his kidneys. Then he got his kidney and three months later he was dead.
There's no guarantees in life. I've known that for a long time."
A list of his upcoming surgeries is daunting, though covered by the
government as a combat veteran. "Both my knees are going, my hip and my
back's real bad. What I mainly want to get back is both my hands. I've
got that Carpal Tunnel Syndrome so severe that I lose the grip in my
hands. So I've got that I've got that coming up on the 21st. Once I get
my hands back, I told the doctors to tell me about my knee replacements,
anything replaced in my back."
Born in El Paso, Texas, Fernandez moved to near San Jose with his family
as a child. He got involved in football and amateur wrestling, but grew
disillusioned with the sports. Seeking new challenges, Fernandez joined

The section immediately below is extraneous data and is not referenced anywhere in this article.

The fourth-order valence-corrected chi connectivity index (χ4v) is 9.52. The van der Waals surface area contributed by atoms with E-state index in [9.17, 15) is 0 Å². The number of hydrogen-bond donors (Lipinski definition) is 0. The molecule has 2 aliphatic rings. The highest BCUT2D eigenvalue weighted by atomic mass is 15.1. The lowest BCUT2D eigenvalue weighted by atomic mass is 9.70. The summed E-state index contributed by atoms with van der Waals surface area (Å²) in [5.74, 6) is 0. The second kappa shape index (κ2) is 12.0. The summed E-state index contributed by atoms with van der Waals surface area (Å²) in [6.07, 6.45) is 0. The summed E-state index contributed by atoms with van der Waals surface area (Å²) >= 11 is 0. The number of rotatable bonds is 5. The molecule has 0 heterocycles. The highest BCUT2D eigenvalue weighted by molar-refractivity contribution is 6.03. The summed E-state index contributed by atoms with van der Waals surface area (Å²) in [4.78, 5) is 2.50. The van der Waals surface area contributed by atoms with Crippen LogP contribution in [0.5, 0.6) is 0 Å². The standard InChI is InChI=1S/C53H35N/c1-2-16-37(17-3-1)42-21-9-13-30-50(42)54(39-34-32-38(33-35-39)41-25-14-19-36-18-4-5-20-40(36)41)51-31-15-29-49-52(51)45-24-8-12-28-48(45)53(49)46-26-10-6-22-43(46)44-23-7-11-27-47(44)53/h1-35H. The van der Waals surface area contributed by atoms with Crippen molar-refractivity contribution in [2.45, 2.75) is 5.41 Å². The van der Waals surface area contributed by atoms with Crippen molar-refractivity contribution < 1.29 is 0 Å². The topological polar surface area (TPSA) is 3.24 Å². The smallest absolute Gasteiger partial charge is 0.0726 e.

the Navy to see the world. With the war in Vietnam coming towards its
conclusion, Fernandez became a Navy S.E.A.L. and served his country.
Upon his return to the U.S., he was disillusioned by the protests
against the war.
"I've been diagnosed, since I've been going to treatments, with PTSD
[post-traumatic stress disorder], which is basically combat disorder.,"
he said. "Most of my anger came back from the days when we came home
from Vietnam. We still had people protesting, calling us baby killers,
losers and shit like that. I never really shed that and was always anger
about that shit, and sick of people, the weak-ass bastards who didn't
have the balls to go and fight."
His mother prodded him to do something with his talents. She worked the
phones, calling college coaches to find a place for Manny on a football
roster. One of the coaches from UCLA who knew of Fernandez had
transferred to West Texas State, and brought him in.
Fernandez was an unknown quantity, an older student with a horrific